Other methods of detecting stress are using sensors to track sweat chemistry, identify cortisol levels, monitor skin temperature, and other electrodermal activity.
- Turn your smartwatch into a biochemical monitoring system with a special adhesive.
- Stanford develops a new wearable sensor to detect stress hormones.
In the next section, we look at some popular wearables and their offerings in stress management.
Smartwatches, wristbands, and trackers that help you know your stress levels
The Whoop Strap
When you examine WHOOP’s Recovery metric, you see that it uses Heart Rate Variability (HRV), Resting Heart Rate (RHR), sleep, and respiratory rate to determine your recovery state after your body underwent stressful physical endurance training.
WHOOP then calibrates these metrics to your baseline, so your recovery is personalized each day.
Samsung Galaxy Watch and Samsung’s Health app
The app uses heart rate sensor data and oxygen saturation (SpO2) levels from your paired Samsung Galaxy Watch to predict stress levels.
The app shows your latest data AND trends in your data, letting you know if stress is rising or starting to fall.
And if you’re stressed out, practice some breathing exercises right in the app with a tap on the Breathing Exercises button.
Garmin measures stress on its smartwatches and trackers
Garmin’s range of products such as the Vivoactive 4, Vivosmart 4, Fenix 6, and some Forerunner series support all-day stress tracking features.
Garmin’s products take advantage of the sophisticated algorithms offered by FirstBeat, that measure HRV throughout the day and classify stress levels into low, medium, or high stress.
Given the sophisticated algorithms’ value, it was a no-brainer for Garmin to acquire FirstBeat to position itself in the expanding consumer health analytics market.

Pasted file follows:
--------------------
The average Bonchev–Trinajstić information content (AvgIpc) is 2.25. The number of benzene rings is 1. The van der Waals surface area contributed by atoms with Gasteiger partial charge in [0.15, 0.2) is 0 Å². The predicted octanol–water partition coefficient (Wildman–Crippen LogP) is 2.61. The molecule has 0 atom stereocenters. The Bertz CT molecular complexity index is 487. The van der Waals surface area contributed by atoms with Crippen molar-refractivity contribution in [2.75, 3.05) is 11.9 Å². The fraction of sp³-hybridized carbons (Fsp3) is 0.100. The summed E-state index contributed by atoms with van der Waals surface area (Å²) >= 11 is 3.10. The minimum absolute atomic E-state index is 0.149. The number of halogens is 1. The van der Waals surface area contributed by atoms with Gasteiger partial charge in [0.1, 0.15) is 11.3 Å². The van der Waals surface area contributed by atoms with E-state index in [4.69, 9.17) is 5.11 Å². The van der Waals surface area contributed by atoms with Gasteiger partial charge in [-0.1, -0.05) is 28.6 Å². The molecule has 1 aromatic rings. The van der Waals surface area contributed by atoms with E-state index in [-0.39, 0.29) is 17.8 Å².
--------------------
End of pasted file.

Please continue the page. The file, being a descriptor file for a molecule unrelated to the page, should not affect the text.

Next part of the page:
Although there is no direct relationship between day-to-day stress and sleep apnea, studies have shown that some folks with PTSD suffer from Sleep Apnea. Almost 70% of patients who have PTSD are at high risk of sleep apnea.
Empatica’s E4 wristband
There are already wearables that can monitor changes in sweat chemistry.
The Empatica and EmbracePlus feature new stress sensing technology coming soon to all types and brands of wearables!
The E4 has a built-in GSR sensor that helps track EDA (Electrodermal Activity) and an infrared thermopile that monitors your body temperature.
Acute stress can sometimes cause a drop in body temperature, so correlating the temperature data with HRV and other electrodermal activity can help better detect stress.
Want something that doesn’t go around your wrist? Try a stress detection gadget!
Another device that measures stress via examining skin conditions is the PIP.
The PIP teaches you how to manage your stress better.
It allows you to see your stress levels, connecting your emotions with engaging apps, teaching you not only how to recognize stress but to know a life without it.
Voice pattern analysis, pupil diameter changes, and facial expression changes are other indicators that can help monitor stress levels.
Beyond Verbal’s tool
With elevated stress, your voice qualities can change!
A voice sample fed into a machine learning algorithm could sample your voice changes, compare it with baseline measures, and provide input.
Beyond Verbal (VocalisHealth) offers an AI-based platform that looks at vocal biomarkers to detect and monitor health status.
Not yet available on a wearable, but the platform has baseline capabilities and offers those using their Vocalis API that can be used on any mobile device.
There are even devices that track brain activity and identify stress
Beyond on-wrist wearables, other sophisticated neurotrackers are available today to help track brain activity and provide neurofeedback.
An example of such a wearable is the Resperate, an FDA-cleared device, available for $99.
Positioned as a nondrug Hypertension treatment device, it provides a platform to help you breathe effectively to release stress.
Muse is another popular guided meditation gadget that has found a fan following in recent years.
Its finely calibrated sensors – 2 on the forehead, 2 behind the ears, plus 3 reference sensors – detect and measure the activity of your brain (EEG) and help you relax, and provide you with very effective meditation training.